We currently find ourselves in the middle of an age of transition. Gone are the dominant, universal formats which once ruled the entertainment landscape. The unquestioned reign of the compact disc began in the mid-eighties, fell from favour in the late nineties, and is now just another face in a line-up of usual suspects. Today, we’ll be looking at solutions to eliminate the confusion and chaos that comes with maintaining a multi-format media collection.
In my home, I have several shelves of vinyl that I simply cannot part with. Records produce a wonderful and warm tone, and I occasionally hook up an old tube amp so I can enjoy them in the fashion that they were originally intended. However, these marvels of mechanical ingenuity are bound by the limitations of their own physical format – making them prone to scratches, wear, and a dozen other types of damage. Nowadays, a selection of high quality USB turntables makes it simple to convert their audio into an easily accessible digital format.
I’d recommend the Denon USB Turntable because of its onboard MP3-encoding functionality. You don’t even need a computer to create digital copies of your records – just plug in a USB drive, and the Denon will handle the rest. It only takes a single gigabyte to store nearly 30 LPs of audio, allowing you to place your entire record collection in a single pocket. Transfer your MP3s to your computer, and Denon’s audio waveform recognition software will scan your new files, then automatically retrieve their associated metadata. Consumers seeking a lower cost alternative should check out the Ion Profile Pro LP USB Turntable. A solid device that can also double as a regular record player, it doesn't even require a pre-amp to crank out tunes through your stereo system. Ion also manufactures the intuitive Tape 2 PC Cassette Conversion System – a sure fire way to ensure that you'll never again be horrified by a faulty tape deck, as it makes an afternoon snack out of your favourite mix tape (for the record, Rap Traxx 2 changed my life).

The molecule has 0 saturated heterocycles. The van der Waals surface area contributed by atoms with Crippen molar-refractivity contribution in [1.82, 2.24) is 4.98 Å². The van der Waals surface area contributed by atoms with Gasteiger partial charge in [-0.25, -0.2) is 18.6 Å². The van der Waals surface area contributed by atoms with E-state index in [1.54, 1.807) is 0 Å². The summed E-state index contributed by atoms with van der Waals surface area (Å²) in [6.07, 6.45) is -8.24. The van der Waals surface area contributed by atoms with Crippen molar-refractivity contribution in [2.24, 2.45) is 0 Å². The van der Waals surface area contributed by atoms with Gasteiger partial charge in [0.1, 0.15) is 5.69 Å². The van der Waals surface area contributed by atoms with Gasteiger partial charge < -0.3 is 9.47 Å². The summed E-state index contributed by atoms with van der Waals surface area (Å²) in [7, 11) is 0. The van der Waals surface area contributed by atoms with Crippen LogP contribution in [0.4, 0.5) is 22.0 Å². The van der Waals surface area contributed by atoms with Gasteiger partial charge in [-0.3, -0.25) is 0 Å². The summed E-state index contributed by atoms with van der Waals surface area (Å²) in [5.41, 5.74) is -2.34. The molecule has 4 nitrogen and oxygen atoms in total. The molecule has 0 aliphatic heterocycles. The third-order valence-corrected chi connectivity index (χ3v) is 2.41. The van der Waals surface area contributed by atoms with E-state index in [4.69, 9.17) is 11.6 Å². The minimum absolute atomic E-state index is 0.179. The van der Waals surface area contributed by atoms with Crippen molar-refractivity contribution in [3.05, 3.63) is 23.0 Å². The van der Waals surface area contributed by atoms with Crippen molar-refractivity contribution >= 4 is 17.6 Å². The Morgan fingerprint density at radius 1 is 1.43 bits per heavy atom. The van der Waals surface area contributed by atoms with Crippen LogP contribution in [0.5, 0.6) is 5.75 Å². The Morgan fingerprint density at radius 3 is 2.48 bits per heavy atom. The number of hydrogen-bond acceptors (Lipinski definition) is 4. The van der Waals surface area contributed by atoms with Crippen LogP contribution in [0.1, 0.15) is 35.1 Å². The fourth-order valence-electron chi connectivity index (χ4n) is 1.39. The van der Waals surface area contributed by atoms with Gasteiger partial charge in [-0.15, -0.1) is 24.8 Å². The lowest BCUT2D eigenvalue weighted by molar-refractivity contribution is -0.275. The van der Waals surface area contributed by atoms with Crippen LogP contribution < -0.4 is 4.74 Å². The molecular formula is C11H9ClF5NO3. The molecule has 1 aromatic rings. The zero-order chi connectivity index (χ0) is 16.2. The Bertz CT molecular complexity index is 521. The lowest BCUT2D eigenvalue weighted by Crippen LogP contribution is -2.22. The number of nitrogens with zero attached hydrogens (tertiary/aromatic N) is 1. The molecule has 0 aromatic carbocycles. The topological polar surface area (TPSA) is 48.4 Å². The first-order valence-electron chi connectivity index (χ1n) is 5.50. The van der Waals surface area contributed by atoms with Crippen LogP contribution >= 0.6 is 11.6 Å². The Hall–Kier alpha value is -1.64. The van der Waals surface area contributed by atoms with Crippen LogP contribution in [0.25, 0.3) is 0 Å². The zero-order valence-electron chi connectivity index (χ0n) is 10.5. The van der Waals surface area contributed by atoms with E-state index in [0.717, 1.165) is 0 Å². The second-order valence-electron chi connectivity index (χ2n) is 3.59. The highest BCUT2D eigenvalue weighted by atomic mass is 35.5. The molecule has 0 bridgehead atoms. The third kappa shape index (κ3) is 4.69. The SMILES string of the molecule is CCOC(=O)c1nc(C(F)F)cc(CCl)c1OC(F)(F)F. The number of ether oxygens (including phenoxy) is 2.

If you already own a laptop or desktop computer you’d be willing to use as a dedicated media hub, there are several fantastic apps out there which can help you organize all your media. Many users give the Plex app a huge thumbs up. A client-based server, this software bears a noticable resemblance to the GUI behind the Boxee Box, and it works quite well on both Macs and PCs. Its built-in support for a huge variety of picture, movie, and music formats can really compliment a dedicated media box like the Sony Internet Player with Google TV.
Alternatively, there’s always Windows Media Player – and after decades of constant improvements, it currently enjoys a well-earned reputation based on the software’s stability, durability, and ease of use. If this is your media manager of choice, consider accessing Microsoft’s amazing online resource – where you’ll find a great selection of tips and tricks, as well as the software's newest updates.
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